With a fall season similar to New England's and a number of popular, talented brewers, the mid-Atlantic states (as in New York south through Maryland for the purposes of this article) offer up an impressive number of choices for local seasonal beer this fall. Some craft brewery heavyweights come from this area, such as Dogfish Head, Ommegang, and Southern Tier Brewing Company, so be sure to check out some of these regional brews at the next tailgate. Don’t settle for paying a share of the 30-pack of generic beer—get the good stuff.
1. Pumking, Southern Tier Brewing Company (Lakewood, NY)
Particularly well-loved by pumpkin aficionados throughout the region (and elsewhere), Southern Tier’s Pumking is one of the top pumpkin ales on the market. It has a beautiful caramel, cinnamon aroma, and a ton of elements work in harmony to produce an original, creamy, and delicious taste that embodies the season and should go well with a big upcoming meal—perhaps even Thanksgiving dinner.
Named in honor of the bizarre Punkin Chunkin event (that thing on TV where everyone’s catapulting pumpkins) held in Delaware each fall, Punkin Ale is a brown ale blended with brown sugar and an array of autumnal spices. It’s creamy and malty, but packs a bigger punch than your run-of-the-mill pumpkin ales.
3. Hipp-O-Lantern, River Horse Brewing Company (Ewing, NJ)
At 8.5% alcohol, River Horse’s Hipp-O-Lantern fits in with its wide selection of potent brews. Prepared with a mixture of pumpkins, molasses, and a variety of hand-crushed spices, the beer has a malty sweetness to it that gets balanced out by the sharp alcohol flavor. It's definitely worth a try if you’re a fan of seasonal brews with a kick to them.
4. The Fear Imperial Pumpkin Ale, Flying Dog Brewery (Frederick, MD)
This one is not your average pumpkin beer, with most drinkers finding it has a far subtler pumpkin flavor than most. With the surprisingly high levels of ABV and IBUs, it sort of resembles a pumpkin beer for IPA lovers. Still, it has those classic elements—pumpkin and a blend of spices—which should come through to take the edge off this strong brew.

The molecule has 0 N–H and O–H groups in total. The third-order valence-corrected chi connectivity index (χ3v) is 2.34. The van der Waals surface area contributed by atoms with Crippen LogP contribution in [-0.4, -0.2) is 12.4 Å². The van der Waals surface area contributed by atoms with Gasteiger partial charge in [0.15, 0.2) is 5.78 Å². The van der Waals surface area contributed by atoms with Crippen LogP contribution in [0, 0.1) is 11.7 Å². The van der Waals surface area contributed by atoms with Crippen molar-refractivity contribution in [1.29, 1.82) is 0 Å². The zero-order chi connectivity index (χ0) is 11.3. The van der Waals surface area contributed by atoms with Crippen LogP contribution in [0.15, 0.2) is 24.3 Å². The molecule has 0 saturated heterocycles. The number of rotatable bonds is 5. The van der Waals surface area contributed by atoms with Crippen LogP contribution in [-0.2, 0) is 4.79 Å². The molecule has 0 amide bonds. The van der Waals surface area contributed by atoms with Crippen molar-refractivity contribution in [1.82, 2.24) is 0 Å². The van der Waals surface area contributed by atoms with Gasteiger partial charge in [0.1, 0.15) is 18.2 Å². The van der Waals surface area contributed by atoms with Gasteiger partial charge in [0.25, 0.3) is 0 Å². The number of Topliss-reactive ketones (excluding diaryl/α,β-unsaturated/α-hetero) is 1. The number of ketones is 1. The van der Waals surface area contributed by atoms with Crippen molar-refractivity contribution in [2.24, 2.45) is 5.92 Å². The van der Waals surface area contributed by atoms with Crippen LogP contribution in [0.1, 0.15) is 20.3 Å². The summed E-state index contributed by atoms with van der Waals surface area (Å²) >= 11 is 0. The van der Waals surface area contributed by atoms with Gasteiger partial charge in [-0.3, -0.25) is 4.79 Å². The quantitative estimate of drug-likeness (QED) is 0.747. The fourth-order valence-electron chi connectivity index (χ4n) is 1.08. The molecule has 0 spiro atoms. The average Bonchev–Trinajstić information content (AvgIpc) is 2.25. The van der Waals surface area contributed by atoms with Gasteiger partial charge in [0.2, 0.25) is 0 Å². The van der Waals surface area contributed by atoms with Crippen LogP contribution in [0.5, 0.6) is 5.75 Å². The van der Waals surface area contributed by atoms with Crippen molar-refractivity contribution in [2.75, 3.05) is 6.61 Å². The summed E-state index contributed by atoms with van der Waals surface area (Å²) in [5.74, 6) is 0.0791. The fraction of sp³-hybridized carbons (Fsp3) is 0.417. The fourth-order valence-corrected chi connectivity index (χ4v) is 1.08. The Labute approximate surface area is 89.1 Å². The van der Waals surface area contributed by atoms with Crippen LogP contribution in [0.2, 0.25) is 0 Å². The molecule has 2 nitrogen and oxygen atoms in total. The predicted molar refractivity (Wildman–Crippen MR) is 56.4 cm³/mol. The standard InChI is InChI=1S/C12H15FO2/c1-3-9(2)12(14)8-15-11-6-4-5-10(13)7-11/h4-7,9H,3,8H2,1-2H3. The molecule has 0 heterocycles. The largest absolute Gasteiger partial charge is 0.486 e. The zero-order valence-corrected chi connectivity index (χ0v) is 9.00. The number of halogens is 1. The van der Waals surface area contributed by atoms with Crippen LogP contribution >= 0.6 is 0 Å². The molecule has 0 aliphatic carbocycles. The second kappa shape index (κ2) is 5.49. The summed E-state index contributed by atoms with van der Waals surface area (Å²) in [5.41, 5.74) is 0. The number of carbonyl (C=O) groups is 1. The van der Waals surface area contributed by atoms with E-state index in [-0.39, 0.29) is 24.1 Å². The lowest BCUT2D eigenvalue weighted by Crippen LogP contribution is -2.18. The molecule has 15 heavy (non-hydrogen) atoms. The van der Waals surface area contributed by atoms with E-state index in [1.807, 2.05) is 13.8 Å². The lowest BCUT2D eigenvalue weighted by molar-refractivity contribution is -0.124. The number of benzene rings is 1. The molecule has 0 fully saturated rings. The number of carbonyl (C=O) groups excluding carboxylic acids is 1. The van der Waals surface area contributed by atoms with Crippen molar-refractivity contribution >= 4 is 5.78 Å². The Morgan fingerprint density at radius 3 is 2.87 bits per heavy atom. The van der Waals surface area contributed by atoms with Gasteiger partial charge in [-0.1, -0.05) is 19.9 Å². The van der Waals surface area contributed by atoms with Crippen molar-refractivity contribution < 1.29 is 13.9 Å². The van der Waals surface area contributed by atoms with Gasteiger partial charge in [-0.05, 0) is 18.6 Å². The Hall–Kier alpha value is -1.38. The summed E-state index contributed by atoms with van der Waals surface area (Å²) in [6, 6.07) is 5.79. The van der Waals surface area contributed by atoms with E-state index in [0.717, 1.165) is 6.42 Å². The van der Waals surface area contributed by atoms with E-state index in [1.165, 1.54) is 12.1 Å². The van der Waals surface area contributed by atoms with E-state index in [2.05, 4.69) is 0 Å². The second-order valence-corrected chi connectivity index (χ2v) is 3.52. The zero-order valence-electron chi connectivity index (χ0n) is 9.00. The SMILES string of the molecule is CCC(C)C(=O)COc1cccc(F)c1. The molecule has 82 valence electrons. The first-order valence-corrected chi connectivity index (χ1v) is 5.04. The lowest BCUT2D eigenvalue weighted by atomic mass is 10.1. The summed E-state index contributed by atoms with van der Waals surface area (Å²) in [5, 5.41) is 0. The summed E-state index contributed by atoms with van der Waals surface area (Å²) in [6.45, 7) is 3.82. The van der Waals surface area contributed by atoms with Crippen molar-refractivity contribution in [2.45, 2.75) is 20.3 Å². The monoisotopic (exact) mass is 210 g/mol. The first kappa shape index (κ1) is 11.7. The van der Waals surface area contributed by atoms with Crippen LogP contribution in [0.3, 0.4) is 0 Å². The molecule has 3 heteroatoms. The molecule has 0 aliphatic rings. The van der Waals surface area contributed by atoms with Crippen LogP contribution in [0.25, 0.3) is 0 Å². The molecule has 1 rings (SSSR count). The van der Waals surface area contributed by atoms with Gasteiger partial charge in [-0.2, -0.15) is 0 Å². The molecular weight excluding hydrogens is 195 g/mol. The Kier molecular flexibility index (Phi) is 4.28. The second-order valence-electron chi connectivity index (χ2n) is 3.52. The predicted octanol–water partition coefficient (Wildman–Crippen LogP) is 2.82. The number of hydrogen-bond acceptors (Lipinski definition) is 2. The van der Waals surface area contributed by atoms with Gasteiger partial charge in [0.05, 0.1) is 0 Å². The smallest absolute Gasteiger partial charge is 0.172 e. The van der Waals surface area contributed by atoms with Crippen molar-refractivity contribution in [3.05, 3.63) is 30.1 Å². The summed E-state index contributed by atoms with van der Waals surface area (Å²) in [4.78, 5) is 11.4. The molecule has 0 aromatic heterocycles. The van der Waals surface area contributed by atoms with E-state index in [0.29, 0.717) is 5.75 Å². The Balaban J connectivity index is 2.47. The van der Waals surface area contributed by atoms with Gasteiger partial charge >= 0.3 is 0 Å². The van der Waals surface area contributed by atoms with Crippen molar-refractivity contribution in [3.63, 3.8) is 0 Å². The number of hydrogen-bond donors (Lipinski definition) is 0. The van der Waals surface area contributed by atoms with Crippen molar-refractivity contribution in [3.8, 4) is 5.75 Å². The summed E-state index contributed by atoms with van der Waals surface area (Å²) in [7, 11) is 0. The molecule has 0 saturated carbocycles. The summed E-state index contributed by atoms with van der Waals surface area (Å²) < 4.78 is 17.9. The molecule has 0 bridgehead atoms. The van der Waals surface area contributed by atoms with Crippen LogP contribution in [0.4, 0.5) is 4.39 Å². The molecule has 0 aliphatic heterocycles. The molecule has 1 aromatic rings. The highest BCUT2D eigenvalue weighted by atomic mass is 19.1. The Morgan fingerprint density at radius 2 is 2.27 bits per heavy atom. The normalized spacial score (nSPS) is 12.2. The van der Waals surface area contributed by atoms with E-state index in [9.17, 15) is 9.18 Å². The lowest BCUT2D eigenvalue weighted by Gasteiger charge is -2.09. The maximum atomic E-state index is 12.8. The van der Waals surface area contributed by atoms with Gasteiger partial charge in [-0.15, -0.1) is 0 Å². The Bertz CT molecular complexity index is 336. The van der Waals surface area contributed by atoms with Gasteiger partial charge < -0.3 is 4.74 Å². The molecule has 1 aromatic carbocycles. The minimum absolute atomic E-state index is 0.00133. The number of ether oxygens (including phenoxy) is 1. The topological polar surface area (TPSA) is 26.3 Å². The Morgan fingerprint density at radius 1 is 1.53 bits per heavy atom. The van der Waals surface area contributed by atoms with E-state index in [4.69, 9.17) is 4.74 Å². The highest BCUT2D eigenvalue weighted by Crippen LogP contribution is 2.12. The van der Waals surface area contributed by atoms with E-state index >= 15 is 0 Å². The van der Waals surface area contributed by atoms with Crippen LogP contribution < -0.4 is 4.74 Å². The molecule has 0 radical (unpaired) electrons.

A step away from the normal fare of Oktoberfests and pumpkin ales, Scythe & Sickle is a worthy take on the fall season from a brewery that knows Belgian beers inside and out. Utilizing barley, oats, wheat, and rye, it encapsulates the harvest season and does a great job of splitting the difference between a Belgian-style beer and an amber more typical of this time of year.
6. Penn Oktoberfest, Pennsylvania Brewing Company (Pittsburgh, PA)
Back to the fall festival brews. Penn Oktoberfest is another one worth a try if you’re in the area. The lager is a bit lighter-bodied than most, balances five kinds of malts nicely with the hops, and has a slight bitterness that keeps things interesting. A delicate and crisp brew.
Yes, another imperial pumpkin ale to round out the list, but this one is also able to back up its premium beer status. This is a hearty beer with significant notes of caramel, cinnamon, cardamom, clove, and other spices, all contributing to an overall top-notch pumpkin ale. This creamy brew should go nicely with pie, or as a simple fall nightcap.